||Visiting foreign offices
It has always been a policy of Yamaguchi & Associates to send its staff to Europe, America and other countries around the world. This policy was started when Mr. Yamaguchi had an unexpected culture shock during a stay in Washington, D.C. while he was in his thirties.
When Mr. Yamaguchi was in the United States he realized many cultural differences between Americans and Japanese. For example, when the Japanese prime minister visits the United States the Japanese newspapers abound with articles about the visit and the television media thoroughly covers the event. He expected the same media coverage of such events in Washington, D.C., However, in a city where national leaders from more than a hundred countries around the world visit every day, such an event is quite mundane. A visit from a foreign minister is not headline news. Furthermore, other issues that at the time were considered understood and accepted by Americans were actually not even recognized at all by the American people. He was shocked to see the extreme differences in people, culture and world understanding.
Because of this early recognition of the need for greater global understanding, Mr. Yamaguchi now insists that his staff experience first hand other cultures and people. He firmly believes that his staff should experience such a culture shock in order to understand different cultures and to foster understanding and a greater appreciation of people around the world. Mr. Yamaguchi believes that having this experience will help his staff to develop themselves as people who can professionally and responsibly serve their clients as Japanese representatives in the global society.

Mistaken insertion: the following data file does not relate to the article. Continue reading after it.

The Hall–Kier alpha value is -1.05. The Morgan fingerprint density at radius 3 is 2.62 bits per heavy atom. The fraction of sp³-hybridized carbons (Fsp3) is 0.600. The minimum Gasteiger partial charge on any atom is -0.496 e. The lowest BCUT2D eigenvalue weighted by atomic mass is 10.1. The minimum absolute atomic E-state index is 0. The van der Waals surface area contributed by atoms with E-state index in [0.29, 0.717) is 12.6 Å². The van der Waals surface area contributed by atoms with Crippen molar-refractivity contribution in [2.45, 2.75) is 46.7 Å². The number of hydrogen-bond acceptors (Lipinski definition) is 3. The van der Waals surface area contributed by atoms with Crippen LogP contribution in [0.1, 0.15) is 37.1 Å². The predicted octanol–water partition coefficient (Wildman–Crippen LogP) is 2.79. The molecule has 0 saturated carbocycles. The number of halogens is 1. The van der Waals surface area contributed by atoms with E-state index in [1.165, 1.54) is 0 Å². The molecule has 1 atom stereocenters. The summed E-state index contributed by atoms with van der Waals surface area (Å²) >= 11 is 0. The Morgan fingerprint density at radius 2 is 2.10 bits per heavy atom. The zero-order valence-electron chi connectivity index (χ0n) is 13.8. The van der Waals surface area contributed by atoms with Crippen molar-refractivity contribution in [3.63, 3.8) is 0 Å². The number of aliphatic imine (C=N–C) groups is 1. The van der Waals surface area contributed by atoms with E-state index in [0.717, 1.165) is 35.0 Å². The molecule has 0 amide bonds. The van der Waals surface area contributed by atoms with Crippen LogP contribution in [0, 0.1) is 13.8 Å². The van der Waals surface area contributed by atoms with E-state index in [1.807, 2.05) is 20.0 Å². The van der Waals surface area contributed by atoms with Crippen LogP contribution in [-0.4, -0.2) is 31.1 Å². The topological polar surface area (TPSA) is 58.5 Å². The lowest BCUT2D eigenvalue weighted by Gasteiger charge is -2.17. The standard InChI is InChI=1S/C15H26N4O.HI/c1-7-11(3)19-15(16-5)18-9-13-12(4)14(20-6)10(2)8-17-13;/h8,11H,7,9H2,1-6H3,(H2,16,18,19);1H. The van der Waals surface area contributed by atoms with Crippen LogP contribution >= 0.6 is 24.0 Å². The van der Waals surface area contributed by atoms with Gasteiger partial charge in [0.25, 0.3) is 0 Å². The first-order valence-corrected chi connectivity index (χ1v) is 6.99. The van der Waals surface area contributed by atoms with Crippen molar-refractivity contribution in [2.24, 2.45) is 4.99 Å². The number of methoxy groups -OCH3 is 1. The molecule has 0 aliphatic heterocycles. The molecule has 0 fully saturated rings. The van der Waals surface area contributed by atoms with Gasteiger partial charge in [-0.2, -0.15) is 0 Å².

As part of this policy, Yamaguchi & Associates encourages its staff to visit local agents in foreign countries whenever appropriate For example, we tend to visit when filing a series of applications, after receiving rejections for common or similar grounds, when filing important applications
In such cases, the staff visits the foreign agents and patent offices, whether it is in the U.S., Europe or other country, often accompanied by inventors or persons from the IP department of client companies, to negotiate with examiners directly by showing them necessary data, samples and arguments.